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Music is Proven to Make You Productive at Work, But These Are The Things You Must Keep in Mind

Sometimes, you just want to shut the world out, plug your earphones, and enjoy your favorite songs. Who can relate? Of course, when things get overwhelming, it’s hard to focus on your task, which is why you need to find ways to combat stress.

It turns out, this technique isn’t just effective in putting you in a relaxed state, but it is also helpful in boosting your productivity – so, who doesn’t want to be productive at work?

Employers should definitely learn a thing or two from the many studies that showed workers who listened to music became more productive. After all, it’s low-cost and perhaps even free, a win-win situation for both sides. One research looked at software developers who listened to songs and found that their moods and problem-solving skills improved.

This might be because music can immediately make you feel better and almost instantly uplifts your mood, thanks to your body’s release of dopamine, a chemical that’s also called the feel-good hormone.

As a result, you become less anxious and stressed as your cortisone, commonly known as the stress hormone, lowers down. That’s how powerful music can be in your tasks, but there are things to keep in mind:


Needless to say, you should listen to music that you want. If you’re a big fan of Taylor Swift, then popping her songs would make you feel you’re in the zone.

However, if a coworker’s preference, for instance, the K-Pop genre, irritates you, then you won’t function well. This shows that what we prefer will ultimately create an environment that will help up finish our tasks.

Surgeons were less stressed when songs are played in the background

According to a study in the Journal of the American Medical Association, the stress levels of surgeons went down when their preferred songs were played.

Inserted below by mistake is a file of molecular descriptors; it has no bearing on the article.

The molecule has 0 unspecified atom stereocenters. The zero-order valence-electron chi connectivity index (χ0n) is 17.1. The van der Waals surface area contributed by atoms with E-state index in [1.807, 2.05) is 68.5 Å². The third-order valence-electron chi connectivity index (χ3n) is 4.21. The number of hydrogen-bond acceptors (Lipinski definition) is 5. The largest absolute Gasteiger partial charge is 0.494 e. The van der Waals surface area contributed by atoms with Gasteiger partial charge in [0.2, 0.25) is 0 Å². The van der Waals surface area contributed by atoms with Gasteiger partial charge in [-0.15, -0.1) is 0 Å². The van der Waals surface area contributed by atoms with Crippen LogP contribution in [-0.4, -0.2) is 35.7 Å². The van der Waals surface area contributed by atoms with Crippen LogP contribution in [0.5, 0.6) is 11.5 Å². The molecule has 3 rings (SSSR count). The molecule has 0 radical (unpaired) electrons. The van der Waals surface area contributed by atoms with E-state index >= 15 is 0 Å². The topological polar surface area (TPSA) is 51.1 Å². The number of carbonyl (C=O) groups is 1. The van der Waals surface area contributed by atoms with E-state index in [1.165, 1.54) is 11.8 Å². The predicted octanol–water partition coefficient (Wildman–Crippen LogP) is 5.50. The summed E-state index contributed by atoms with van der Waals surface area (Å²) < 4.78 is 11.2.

Don’t go blasting your office with your favorite songs, you don’t know if other people like the genre you’re into. Plus, there are other employees who cannot work in a noisy environment.

In 1,000 workers surveyed, most of the respondents (71 percent) admitted they became productive, while 15 percent of them prefer accomplishing their tasks in silence.

Some people want to work in a quiet environment

Employers should be extremely considerate of introverts in the office, too, if they really want to boost their employees’ productivity. This is because these people may find background music as debilitating, psychologists from the University College London said.

Different Music

There are many types of music for different situations. For instance, it’s hard to resist upbeat songs, which lift the mood and make you feel energized.

It also somehow wakes your senses up, which is why it is best to listen to it when you’re tired – also ideal for workouts. A survey of UK surgeons found that 50 percent wanted rock songs played in the operating room.

The music you play will also vary on the difficulty of the task

However, this doesn’t mean that you should play rock songs all the time. This can be disruptive in certain tasks that would require focus like reading and understanding a presentation. That said, limit this in mundane, routine activities.

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